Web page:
Volunteer Week: ‘That Desire to Feel Useful’
Amazing people across Leeds have been volunteering in response to COVID-19 and have made supporting vulnerable people within the city possible.
The Community Care Volunteering programme was established by Voluntary Action Leeds (VAL) and Leeds City Council to ensure those in need could access voluntary support. The VAL team spoke to volunteers that were participating in the Community Care Volunteering programme and collected their volunteer stories during the first national lockdown last year.
At the time of this interview, Alice was part of the bar staff team at Slung Low that had been furloughed. Before lockdown, she worked within the theatre industry and was preparing for a show that was set to go on tour.
Alice gives an insight into how she adapted and why she signed up as a Community Care Volunteer.
How has your daily life changed during COVID–19?
It’s an interesting one, working in theatre. It went from rehearsing to start a show in a couple of weeks and also prepping for six weeks of shows over the summer, to literally everything shutting down on one day and no light at the end of the tunnel. When was all that going to come back?
To be honest, I spent two days just cleaning my kitchen and just being like, “I don’t know what to do”. Suddenly I had all this additional time, to maybe think a bit more about pace of life, cook nice food and exercise and things, which has been lovely but I’m missing the social side of things. Then kind of once I was over the shock, it was thinking how do we adapt, how do we change, and that’s what the vibe has been since then. I do things slower.
Why did I become a Community Care Volunteer?
I think it was that desire to feel useful. Despite the situation, I feel quite lucky as I had a bit of work still going and knew I was alright. It felt weird to have more time. I think that if you can [volunteer] then why wouldn’t you?
It was quite nice having something to do weekly and establishing one thing that was constant during this really weird period.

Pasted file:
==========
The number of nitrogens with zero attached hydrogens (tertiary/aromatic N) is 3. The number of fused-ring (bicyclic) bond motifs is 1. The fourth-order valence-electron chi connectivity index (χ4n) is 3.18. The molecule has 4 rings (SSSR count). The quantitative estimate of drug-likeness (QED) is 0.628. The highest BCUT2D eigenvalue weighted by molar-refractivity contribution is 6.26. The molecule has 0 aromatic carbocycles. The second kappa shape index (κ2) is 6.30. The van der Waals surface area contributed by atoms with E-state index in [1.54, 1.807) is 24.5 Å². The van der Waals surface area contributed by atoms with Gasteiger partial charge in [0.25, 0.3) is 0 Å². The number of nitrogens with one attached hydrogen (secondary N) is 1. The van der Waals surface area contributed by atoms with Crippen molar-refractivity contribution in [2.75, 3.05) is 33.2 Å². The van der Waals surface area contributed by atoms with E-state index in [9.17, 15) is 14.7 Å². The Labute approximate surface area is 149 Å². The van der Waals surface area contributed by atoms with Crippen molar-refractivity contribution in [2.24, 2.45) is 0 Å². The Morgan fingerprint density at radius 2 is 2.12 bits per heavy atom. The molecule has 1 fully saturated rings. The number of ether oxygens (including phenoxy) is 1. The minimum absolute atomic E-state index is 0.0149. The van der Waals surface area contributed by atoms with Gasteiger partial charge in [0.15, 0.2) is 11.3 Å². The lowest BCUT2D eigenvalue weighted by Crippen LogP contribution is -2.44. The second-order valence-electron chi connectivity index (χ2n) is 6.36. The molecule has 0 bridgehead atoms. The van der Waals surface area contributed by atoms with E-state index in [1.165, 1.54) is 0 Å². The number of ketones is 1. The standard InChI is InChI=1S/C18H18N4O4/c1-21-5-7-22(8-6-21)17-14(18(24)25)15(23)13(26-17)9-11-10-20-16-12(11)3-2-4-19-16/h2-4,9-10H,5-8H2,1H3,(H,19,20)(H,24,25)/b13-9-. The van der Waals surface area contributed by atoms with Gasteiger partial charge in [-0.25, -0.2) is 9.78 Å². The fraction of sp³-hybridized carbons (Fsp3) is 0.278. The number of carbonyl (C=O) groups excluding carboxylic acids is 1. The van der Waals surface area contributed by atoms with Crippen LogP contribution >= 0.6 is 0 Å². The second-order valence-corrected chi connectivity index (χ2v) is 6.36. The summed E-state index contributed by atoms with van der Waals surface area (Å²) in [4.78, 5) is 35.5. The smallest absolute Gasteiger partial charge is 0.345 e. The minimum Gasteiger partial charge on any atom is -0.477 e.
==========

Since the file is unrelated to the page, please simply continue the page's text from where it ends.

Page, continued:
Alice sorting through food donations
What did your Community Care Volunteer role involve?
I volunteer every Tuesday for the full day, starting at 10am. When I get in, there’s a fair bit to do, usually a few referrals have already come in.
We’ll know that we usually have about 10 parcels that need making up. There is fruit, and veg that comes in and we have a system where we put them into bags then those bags are added to bags of dry food, tins – whatever is flavour of the day. Then there’s a fair bit of rooting through rotten fruit and veg and chucking out all the nasty ones. Sometimes there are little deliveries. As I don’t drive I’m rooted to the warehouse. It’s real glamourous.
How has volunteering during COVID–19 crisis made you feel?
It’s heart-warming. It’s really nice to see people actually working together because there’s so much discord at the minute. It’s really heart-warming to remember that most people, I like to think, do have kindness at the heart of it and are looking for opportunities to work together to make things better.
Have you volunteered before?
Very loosely, in a charity shop for my Duke of Edinburgh award when I was 16.
Message to anyone thinking about volunteering
Just do it, you won’t regret it. If you’re feeling listless, it really centres you.
Volunteers can offer practical support for vulnerable people (such as shopping deliveries, preparing meals, making check-in phone calls) or can sign-up as an informal volunteer to help within their own neighbourhood in more general ways. The Leeds City Council helpline is available so that people in need of support can call 0113 378 1877 to be matched with a local volunteer who can help.
The Community Care Volunteering Programme is not currently accepting applications from new volunteers but there are still lots of other volunteering opportunities available in Leeds. To find out more, please visit https://doinggoodleeds.org.uk/volunteering/